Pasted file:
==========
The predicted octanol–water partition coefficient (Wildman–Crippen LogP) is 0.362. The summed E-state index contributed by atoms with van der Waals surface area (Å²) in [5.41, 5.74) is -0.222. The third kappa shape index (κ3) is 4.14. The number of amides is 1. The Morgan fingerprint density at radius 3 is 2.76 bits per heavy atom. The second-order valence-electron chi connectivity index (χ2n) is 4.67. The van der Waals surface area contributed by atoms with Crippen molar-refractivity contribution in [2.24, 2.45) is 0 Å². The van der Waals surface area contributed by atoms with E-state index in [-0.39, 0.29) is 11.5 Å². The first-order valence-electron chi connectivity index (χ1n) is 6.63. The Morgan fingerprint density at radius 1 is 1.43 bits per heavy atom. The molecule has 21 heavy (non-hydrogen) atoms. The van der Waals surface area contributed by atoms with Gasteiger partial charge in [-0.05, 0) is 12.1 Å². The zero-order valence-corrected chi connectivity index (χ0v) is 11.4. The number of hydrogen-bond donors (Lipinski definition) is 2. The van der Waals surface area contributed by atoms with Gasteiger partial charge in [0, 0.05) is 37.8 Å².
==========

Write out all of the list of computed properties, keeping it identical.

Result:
The predicted octanol–water partition coefficient (Wildman–Crippen LogP) is 0.362. The summed E-state index contributed by atoms with van der Waals surface area (Å²) in [5.41, 5.74) is -0.222. The third kappa shape index (κ3) is 4.14. The number of amides is 1. The Morgan fingerprint density at radius 3 is 2.76 bits per heavy atom. The second-order valence-electron chi connectivity index (χ2n) is 4.67. The van der Waals surface area contributed by atoms with Crippen molar-refractivity contribution in [2.24, 2.45) is 0 Å². The van der Waals surface area contributed by atoms with E-state index in [-0.39, 0.29) is 11.5 Å². The first-order valence-electron chi connectivity index (χ1n) is 6.63. The Morgan fingerprint density at radius 1 is 1.43 bits per heavy atom. The molecule has 21 heavy (non-hydrogen) atoms. The van der Waals surface area contributed by atoms with Gasteiger partial charge in [-0.05, 0) is 12.1 Å². The zero-order valence-corrected chi connectivity index (χ0v) is 11.4. The number of hydrogen-bond donors (Lipinski definition) is 2. The van der Waals surface area contributed by atoms with Gasteiger partial charge in [0, 0.05) is 37.8 Å².